restricted access Canada's Francophone Minority Communities: Constitutional Renewal and the Winning of School Governance (review)
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Reviewed by
Michael D. Behiels. Canada’s Francophone Minority Communities: Constitutional Renewal and the Winning of School Governance McGill-Queen’s University Press. xxx, 442. $34.95

Michael Behiels's book provides a well-researched and penetrating account of the efforts of the francophone communities in English Canada to secure a constitutional guarantee of schools in which their children can be educated in French language and culture. This campaign was waged on two fronts – the mega-constitutional struggles of Patriation, Meech Lake, and the Charlottetown Accord to revise Canada's Constitution, and micro-constitutional efforts to obtain through judicial decisions the widest possible interpretation of rights won through the mega-constitutional struggle.

Behiels tells us that his study of these constitutional battles is a 'bottom up' rather than 'top down' approach. And that it is, in the sense of telling the story from the perspective of the leaders of the francophone minority communities and their prodigious efforts to influence the politicians and judges at the top. But it is not a grass-roots account of the struggle. The main players are the teachers and parents who led provincial and federal associations of francophone minority communities – and their lawyers. We do not meet the families or glimpse the daily life in the communities represented by this array of associations. But Behiels's study does provide a thorough exposure of the personalities and machinations of the extensive network of organizations and interest groups operating federally and at the provincial level in Alberta, Manitoba, New Brunswick, and Ontario.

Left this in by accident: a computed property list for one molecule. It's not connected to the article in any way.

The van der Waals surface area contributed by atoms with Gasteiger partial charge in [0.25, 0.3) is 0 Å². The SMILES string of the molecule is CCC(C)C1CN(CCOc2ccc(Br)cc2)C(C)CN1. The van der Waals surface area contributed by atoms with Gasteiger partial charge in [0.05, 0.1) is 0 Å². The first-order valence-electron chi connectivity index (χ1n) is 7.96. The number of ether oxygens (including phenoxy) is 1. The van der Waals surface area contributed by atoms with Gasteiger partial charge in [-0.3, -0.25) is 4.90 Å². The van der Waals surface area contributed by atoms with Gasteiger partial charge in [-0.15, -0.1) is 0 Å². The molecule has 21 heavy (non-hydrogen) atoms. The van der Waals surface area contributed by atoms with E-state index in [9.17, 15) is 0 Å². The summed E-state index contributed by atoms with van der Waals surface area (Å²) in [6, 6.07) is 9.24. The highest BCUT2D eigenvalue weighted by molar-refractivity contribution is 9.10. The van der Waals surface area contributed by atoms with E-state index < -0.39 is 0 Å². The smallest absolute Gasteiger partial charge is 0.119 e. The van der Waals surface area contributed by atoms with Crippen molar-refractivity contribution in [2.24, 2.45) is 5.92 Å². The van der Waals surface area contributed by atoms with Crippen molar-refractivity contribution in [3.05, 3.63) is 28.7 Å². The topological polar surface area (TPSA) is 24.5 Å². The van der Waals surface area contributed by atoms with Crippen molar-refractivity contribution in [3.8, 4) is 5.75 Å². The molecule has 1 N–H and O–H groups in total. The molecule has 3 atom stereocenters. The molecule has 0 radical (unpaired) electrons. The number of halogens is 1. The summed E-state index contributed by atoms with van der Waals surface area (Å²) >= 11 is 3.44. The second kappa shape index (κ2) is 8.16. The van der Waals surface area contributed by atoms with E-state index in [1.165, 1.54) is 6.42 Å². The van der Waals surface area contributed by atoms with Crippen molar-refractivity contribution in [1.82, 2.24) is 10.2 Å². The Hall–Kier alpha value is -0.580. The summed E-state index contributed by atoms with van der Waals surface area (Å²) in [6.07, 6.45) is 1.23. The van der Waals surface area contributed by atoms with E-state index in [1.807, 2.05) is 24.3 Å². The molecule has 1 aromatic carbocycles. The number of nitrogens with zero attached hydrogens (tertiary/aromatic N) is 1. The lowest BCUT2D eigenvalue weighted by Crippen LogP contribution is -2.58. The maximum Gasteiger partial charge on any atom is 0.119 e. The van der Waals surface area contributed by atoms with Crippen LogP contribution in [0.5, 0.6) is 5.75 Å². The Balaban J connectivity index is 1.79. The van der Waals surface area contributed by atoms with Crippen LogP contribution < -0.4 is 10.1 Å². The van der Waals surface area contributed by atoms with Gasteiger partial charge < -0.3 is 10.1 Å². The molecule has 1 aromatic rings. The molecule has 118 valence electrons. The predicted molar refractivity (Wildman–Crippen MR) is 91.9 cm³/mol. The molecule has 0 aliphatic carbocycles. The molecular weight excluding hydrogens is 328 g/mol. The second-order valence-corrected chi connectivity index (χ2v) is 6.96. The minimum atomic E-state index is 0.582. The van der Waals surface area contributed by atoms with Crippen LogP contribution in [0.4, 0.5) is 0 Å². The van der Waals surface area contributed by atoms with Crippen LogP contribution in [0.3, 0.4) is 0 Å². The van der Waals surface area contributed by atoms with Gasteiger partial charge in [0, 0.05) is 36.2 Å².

The book's focus is on the minority-language school rights in section 23 of the Charter. This reflects the deep-seated belief among Canada's francophone minority leaders (and clearly shared by Behiels) that the possibility of French surviving in English Canada not just as a language skill but as the basis for growing up in a distinct and historic culture depends on a large and liberal interpretation of the constitutional right of francophone parents to have their children receive primary and secondary education in French. The crucial struggle was to have that right interpreted and applied so that the francophone parents controlled the governance of the French-language educational facilities. Though never getting all that they wanted either from the courts or from provincial governments, these parents were successful in securing a much wider interpretation of the constitutional right than could ever have been obtained through direct constitutional amendment. The 'winning of school governance' by the francophone minority communities, while only a partial victory, was nevertheless a remarkable triumph of 'judicial activism.'

Peter Russell

Peter Russell, Department of Political Science, University of Toronto